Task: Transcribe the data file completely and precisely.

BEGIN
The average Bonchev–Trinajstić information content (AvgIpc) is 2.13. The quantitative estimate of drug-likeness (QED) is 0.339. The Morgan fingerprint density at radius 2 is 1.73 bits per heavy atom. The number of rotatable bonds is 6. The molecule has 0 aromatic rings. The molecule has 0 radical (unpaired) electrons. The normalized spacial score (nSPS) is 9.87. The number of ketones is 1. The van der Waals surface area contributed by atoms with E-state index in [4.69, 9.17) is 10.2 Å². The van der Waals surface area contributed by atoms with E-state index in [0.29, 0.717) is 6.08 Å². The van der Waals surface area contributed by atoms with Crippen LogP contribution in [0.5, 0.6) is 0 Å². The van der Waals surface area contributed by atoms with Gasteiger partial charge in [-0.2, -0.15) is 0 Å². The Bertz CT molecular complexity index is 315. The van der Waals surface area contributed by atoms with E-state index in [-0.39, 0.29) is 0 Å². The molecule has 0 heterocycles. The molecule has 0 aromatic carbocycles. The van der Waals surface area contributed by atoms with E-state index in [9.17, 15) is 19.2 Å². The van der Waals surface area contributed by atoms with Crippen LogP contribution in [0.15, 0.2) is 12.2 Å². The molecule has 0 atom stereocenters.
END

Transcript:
The average Bonchev–Trinajstić information content (AvgIpc) is 2.13. The quantitative estimate of drug-likeness (QED) is 0.339. The Morgan fingerprint density at radius 2 is 1.73 bits per heavy atom. The number of rotatable bonds is 6. The molecule has 0 aromatic rings. The molecule has 0 radical (unpaired) electrons. The normalized spacial score (nSPS) is 9.87. The number of ketones is 1. The van der Waals surface area contributed by atoms with E-state index in [4.69, 9.17) is 10.2 Å². The van der Waals surface area contributed by atoms with E-state index in [0.29, 0.717) is 6.08 Å². The van der Waals surface area contributed by atoms with Crippen LogP contribution in [0.5, 0.6) is 0 Å². The van der Waals surface area contributed by atoms with Gasteiger partial charge in [-0.2, -0.15) is 0 Å². The Bertz CT molecular complexity index is 315. The van der Waals surface area contributed by atoms with E-state index in [-0.39, 0.29) is 0 Å². The molecule has 0 heterocycles. The molecule has 0 aromatic carbocycles. The van der Waals surface area contributed by atoms with E-state index in [9.17, 15) is 19.2 Å². The van der Waals surface area contributed by atoms with Crippen LogP contribution in [0.15, 0.2) is 12.2 Å². The molecule has 0 atom stereocenters.